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Small Business Tips: When to Hire a Sales Rep
Here are some small business tips about hiring the right sales representative to find new customers for your small business. It’s not easy.
Most sales reps;
- Promise you the moon and don’t deliver customers or additional revenues.
- Sell many products from many suppliers (which could mean dozens or even hundreds of suppliers) .
- See your business as a blip on their radar screen. If any of your products or services are presented to a potential buyer, it’s by accident not design.
- Want to get paid on sales they make to buyers you already know.
- Do not want to own ANY of the revenue generating risk. They want you to own all of it. (I’ll explain in a moment).
- Are incredibly creative in explaining why the order didn’t come through. (Buyer had a headache, a hangnail etc. etc.)
- Do not cover their fixed or their variable commissions with the revenues they generate to make it worth your while.
Why does anyone hire a sales rep? You’re hiring them for the relationships they already have.
In theory, those existing relationships should reduce the time it takes to get an order.
Every sales rep (and PR agent) will claim you have to be patient. It takes time to fill a sales pipeline (or to build excitement).
If you don’t see an improvement within 60 days, rethink your strategy. No I’m not kidding.
The object here to to get a return on investment for that sale rep before you go on Medicare.
Back to Basics
Why you do hire a sales rep? For one reason and one reason ONLY.
You are hiring them for the relationships with your potential buyers you don’t already have.
Any effective sales rep should, in theory, increase your closure rates with new customers. Why? These are not cold calls, they know the rep already, remember?.
These reps should be able to generate revenues far more efficiently that you could on your own.
If they can’t do that, you don’t need them. You’re paying for new customers and all you’re getting is hype.
The most important small business tip is to manage any sale rep carefully. He or she should be able to provide you with the following data.
It will give you confidence the money you’re investing in their effort will generate revenues fast:
- The size of the market for your product
- A list of potential customers
- Expected closure rate among those customer segments
- Average sale per customer (expected revenues)
- The sales plan for reaching them within the next week and month
Why am I thumping the war drum so loudly on when to hire a sale rep?
Because Mary, one of my consulting clients, just paid a sales rep almost $30K, or $10K per month for three months to represent her company to the marketplace.
That’s twice what the average private sector worker is making.
This is a staggering amount of money! So while the sales rep was making out like a bandit, Mary wasn’t sure she could make payroll.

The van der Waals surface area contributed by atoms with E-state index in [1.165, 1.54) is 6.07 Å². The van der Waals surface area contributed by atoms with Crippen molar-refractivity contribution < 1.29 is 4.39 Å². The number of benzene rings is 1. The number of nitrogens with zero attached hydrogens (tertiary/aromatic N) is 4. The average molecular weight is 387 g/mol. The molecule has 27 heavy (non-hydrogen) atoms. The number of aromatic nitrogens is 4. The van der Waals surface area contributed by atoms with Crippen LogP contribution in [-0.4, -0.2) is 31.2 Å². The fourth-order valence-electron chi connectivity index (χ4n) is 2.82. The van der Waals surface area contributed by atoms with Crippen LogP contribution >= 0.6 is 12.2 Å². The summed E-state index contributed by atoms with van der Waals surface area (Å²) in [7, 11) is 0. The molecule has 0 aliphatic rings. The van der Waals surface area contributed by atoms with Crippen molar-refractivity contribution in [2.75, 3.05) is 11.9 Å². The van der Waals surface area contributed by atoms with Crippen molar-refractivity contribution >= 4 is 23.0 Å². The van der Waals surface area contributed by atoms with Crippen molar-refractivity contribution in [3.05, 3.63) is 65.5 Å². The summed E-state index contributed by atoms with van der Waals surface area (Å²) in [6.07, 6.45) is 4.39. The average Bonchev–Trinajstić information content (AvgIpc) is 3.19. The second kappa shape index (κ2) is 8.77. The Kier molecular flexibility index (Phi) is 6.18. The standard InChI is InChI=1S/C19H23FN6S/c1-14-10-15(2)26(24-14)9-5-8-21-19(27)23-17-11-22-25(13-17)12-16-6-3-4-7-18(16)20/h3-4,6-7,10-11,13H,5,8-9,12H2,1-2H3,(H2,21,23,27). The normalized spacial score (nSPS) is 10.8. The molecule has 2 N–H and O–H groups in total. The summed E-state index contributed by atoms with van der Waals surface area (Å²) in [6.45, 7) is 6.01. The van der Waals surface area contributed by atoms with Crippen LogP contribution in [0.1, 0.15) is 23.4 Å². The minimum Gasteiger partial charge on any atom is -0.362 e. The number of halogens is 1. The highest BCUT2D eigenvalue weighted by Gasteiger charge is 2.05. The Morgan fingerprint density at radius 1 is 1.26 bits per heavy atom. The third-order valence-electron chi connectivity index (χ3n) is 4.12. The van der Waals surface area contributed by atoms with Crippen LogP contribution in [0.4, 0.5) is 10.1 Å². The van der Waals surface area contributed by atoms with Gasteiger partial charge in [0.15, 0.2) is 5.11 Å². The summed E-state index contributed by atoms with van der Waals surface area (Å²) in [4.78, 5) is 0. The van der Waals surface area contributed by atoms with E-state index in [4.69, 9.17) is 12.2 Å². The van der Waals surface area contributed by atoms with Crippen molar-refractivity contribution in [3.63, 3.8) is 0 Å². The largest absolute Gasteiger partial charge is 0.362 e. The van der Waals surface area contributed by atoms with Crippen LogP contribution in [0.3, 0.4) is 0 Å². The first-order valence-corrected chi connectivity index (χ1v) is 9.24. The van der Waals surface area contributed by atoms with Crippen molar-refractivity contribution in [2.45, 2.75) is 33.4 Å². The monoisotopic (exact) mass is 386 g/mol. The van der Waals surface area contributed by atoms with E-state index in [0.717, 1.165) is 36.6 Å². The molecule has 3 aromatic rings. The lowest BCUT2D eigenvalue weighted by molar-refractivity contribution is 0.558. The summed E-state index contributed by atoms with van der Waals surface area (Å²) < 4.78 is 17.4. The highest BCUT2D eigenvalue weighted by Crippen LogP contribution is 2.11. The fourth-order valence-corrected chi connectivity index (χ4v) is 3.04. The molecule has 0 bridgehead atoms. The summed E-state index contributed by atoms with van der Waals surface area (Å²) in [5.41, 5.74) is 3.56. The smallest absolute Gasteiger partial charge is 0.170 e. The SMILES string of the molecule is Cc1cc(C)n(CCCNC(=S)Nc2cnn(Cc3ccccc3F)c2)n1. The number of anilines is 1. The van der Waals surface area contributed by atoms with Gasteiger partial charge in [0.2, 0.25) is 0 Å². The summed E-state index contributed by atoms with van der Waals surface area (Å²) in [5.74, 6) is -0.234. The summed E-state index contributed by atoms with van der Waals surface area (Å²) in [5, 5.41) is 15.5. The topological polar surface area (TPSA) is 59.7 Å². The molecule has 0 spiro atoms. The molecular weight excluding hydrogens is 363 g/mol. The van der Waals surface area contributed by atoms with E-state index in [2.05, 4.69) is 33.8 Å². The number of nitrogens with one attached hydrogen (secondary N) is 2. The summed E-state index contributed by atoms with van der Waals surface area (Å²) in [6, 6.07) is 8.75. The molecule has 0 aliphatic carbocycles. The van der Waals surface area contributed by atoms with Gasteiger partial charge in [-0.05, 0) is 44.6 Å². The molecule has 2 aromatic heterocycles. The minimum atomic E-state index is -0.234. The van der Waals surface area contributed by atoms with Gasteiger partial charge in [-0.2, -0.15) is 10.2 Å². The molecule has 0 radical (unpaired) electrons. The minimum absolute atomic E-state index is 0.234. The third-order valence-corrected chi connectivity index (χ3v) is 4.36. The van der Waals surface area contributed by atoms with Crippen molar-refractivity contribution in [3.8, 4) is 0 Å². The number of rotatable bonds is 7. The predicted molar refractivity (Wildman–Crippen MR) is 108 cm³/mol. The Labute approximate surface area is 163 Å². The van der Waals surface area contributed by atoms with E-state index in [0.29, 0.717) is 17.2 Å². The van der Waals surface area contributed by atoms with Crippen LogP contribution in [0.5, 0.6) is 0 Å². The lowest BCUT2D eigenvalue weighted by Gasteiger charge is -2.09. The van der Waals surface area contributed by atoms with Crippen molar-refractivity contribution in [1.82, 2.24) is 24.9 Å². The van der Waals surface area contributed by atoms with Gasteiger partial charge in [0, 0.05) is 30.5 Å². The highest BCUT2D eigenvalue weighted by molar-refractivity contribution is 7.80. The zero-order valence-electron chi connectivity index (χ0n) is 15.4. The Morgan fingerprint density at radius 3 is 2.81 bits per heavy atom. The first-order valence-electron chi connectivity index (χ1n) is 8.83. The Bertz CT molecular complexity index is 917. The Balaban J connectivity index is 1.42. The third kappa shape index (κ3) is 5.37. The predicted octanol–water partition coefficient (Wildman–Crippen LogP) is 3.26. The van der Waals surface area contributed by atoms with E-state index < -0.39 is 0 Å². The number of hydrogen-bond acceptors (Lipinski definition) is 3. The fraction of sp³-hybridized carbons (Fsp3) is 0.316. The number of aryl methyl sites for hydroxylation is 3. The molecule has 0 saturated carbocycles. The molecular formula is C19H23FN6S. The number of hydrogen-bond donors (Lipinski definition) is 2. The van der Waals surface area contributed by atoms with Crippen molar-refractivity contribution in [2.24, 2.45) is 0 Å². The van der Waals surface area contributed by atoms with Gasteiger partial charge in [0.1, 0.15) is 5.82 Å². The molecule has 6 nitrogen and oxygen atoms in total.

In addition, this sales rep required a 20% commission over his monthly fees.
These numbers make me queasy. All I could do was hold my head.
The sales rep’s job was to meet with prospective customers, fill a sales pipeline so Mary had predictable revenues while she was busy running the business.
OK. I get that.
But here’s the rub- Mary’s company was his only client. That should have been her first red flag. If this person is so terrific, why does he only have one client?
Mary’s company is a for-profit enterprise. She is not running a social services agency.
The rep was hired and delivered $8,000 in revenues, not commissions, revenues in three months. And those revenues were from clients Mary already knew.
He must have been busy drinking pina coladas instead of booking meetings with customers.
At a gross margin of say, 40%, this guy brought in about $3,200 in marginal benefit, maybe.
Subtracting that from his payout, the business is in the red (on this rep) about $17K.
For a small business, this could mean going bankrupt. $17K is a fortune.
Also, when you pay a sales rep $1, you should get at least a 10X return on that investment.
This guy earned $30K? Guess what? He should have generated at least $300K to pay for his fees.
This is not a contract; it’s highway robbery. So how do you avoid this trap?
Our next small business tips article will take you through the negotiating points before you sign a contract with a sales rep to generate revenues for you.
And if anything about revenues, gross margin or product line merchandising needs more explanation, watch our Instant CFO Course. A $249 value for only $49.
You get the Instant Marketing Manager and Instant Sales Manager Courses as a bonus.
And it’s guaranteed. If we don’t deliver, we’ll refund your money.
In your corner, as always.
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